Independent media needs you. Join the Tyee.

The Hook: Political news, freshly caught

Olympics organizers approve revised budget

Organizers for the 2010 Games approved a revised budget today that’s roughly the same size as the previous one, senior VANOC officials announced.

Games CEO John Furlong said the public won’t learn the specifics until next week, but said the new balanced budget contains a “reasonable” amount of contingency to address the economic slowdown.

Furlong suggested some of that financial flexibility might come from cutting medal awards ceremonies at Whistler’s Celebration Plaza.

“For the question of presenting medals there, our view is we will probably not,” he said.

Asked whether the revised operating costs approved by VANOC’s board of directors are in line with the current $1.6 billion budget, Furlong said they’re comparable.

“The order of magnitude of the budget is in the same ball park,” he said. “We’re roughly talking about the same scope and size.”

Executive vice president Dave Cobb said “95 per cent” of the cost projections in VANOC’s previous budget would apply today, meaning that no major changes have been made. He said the main revisions consist of reductions in overhead costs such as fewer Games employees.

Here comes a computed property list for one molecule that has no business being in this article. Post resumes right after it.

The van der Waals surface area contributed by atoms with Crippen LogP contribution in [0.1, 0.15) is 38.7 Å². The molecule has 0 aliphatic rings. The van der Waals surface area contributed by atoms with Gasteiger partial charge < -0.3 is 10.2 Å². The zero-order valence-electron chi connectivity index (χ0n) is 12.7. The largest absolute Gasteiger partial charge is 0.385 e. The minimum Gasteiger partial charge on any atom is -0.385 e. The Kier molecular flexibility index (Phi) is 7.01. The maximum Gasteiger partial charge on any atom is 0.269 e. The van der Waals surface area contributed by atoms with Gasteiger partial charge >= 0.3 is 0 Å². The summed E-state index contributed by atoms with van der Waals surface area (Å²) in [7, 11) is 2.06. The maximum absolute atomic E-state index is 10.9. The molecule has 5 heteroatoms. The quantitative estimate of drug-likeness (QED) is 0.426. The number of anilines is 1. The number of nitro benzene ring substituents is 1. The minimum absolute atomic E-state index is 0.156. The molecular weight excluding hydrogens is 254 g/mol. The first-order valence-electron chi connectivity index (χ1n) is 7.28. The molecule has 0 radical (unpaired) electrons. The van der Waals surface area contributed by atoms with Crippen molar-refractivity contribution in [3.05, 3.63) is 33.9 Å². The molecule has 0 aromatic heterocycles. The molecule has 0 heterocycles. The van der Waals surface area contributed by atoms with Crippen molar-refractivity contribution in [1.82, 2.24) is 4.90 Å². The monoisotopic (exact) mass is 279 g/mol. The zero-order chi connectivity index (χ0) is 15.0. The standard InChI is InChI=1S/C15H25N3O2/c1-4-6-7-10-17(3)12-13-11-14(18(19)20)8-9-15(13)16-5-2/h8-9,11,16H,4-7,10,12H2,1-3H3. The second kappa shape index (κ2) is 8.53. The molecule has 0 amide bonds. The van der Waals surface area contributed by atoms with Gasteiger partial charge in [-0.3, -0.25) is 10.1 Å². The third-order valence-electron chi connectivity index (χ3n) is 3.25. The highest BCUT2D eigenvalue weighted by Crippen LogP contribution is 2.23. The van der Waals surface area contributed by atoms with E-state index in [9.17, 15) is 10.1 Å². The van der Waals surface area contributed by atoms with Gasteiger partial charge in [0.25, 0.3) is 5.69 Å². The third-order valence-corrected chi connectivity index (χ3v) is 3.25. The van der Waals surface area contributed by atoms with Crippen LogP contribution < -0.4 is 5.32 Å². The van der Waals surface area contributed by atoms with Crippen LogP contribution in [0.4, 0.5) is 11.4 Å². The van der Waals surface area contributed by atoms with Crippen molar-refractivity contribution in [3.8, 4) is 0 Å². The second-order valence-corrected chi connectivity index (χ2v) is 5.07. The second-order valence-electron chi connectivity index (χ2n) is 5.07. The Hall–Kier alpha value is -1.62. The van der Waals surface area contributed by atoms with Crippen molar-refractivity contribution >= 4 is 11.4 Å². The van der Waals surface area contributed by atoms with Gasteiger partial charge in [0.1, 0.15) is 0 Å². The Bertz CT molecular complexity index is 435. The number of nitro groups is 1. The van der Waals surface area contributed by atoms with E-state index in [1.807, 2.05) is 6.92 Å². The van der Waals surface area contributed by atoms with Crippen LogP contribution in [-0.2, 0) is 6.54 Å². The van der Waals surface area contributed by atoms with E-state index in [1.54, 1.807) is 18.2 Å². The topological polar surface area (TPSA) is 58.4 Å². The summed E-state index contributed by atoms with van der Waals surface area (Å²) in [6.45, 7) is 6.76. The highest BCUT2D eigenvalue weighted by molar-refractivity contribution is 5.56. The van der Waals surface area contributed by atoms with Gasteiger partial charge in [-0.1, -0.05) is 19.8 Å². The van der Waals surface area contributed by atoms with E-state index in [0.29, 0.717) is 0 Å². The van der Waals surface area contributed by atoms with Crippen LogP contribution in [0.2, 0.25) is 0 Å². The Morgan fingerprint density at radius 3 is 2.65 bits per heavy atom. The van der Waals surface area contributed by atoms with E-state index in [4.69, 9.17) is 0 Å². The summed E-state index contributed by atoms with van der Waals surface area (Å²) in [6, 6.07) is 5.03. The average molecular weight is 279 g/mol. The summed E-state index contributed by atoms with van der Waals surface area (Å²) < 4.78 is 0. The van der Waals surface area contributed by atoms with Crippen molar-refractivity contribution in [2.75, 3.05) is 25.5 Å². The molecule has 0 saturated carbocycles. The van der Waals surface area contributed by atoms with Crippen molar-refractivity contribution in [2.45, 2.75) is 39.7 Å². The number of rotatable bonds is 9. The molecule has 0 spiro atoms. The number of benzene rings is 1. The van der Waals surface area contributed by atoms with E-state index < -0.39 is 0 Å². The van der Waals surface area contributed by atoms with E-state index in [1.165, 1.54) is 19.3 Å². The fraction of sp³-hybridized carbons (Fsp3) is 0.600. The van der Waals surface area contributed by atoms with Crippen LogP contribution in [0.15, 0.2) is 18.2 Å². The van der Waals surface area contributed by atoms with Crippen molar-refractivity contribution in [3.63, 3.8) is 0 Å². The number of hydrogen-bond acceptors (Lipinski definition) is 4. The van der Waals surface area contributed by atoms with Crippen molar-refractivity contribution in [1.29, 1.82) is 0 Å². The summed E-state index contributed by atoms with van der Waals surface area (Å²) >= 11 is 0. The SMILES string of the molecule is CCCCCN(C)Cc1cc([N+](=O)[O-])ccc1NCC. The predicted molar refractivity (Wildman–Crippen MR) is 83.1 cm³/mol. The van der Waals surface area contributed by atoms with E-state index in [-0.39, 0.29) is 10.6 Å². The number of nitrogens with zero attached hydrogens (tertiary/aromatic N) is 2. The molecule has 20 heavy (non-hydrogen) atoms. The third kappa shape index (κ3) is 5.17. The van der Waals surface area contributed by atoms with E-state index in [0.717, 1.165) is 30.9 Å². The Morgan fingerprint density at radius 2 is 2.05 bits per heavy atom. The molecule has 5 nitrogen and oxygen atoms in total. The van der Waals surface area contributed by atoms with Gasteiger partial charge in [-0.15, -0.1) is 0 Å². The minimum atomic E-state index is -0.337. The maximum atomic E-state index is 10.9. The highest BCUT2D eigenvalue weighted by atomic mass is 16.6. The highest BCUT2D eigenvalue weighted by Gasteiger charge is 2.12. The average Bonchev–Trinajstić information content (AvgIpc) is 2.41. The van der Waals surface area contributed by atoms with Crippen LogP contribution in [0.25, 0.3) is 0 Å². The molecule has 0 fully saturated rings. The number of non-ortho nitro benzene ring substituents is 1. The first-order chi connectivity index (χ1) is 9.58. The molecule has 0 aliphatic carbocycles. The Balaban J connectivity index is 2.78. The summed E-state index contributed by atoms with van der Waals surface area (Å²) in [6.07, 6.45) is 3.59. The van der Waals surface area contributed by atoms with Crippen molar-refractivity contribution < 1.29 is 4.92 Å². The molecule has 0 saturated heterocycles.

Cobb added that VANOC is trying to secure deals with four or five companies to make up the nearly $10 million the organizing committee says it needs to reach its sponsorship target of $760 million.

Though major Games sponsors such as General Motors, Nortel Networks and Teck Cominco have experienced financial difficulties of late, Cobb said there’s been no indication that any of them will break their commitments.

Asked if any sponsor would face financial penalties for withdrawing from the Games, Cobb suggested it would be a difficult process.

“Every sponsor has a contract to deliver what they’ve said they’ll deliver,” he said. “If sponsors decided they’re not going to pay we wouldn’t accept that.”

Provincial New Democratic Party Olympics critic Harry Bains said he’s concerned that when the details of the revised budget come out next week, the public will forget about the true cost of the Games.

When capital projects such as the Canada Line and the Sea-to-Sky Highway upgrade are factored in, taxpayer exposure for the Olympics could be as high as $7 billion, Bains said.

“When you add all those up it’s a lot of money,” he said. “The taxpayers have a right to know what the total cost will be at the end of the day to host these games.”

Geoff Dembicki is a staff reporter for the Hook.

What have we missed? What do you think? We want to know. Comment below. Keep in mind:


  • Verify facts, debunk rumours
  • Add context and background
  • Spot typos and logical fallacies
  • Highlight reporting blind spots
  • Ignore trolls
  • Treat all with respect and curiosity
  • Connect with each other

Do not:

  • Use sexist, classist, racist or homophobic language
  • Libel or defame
  • Bully or troll
  • Troll patrol. Instead, flag suspect activity.
comments powered by Disqus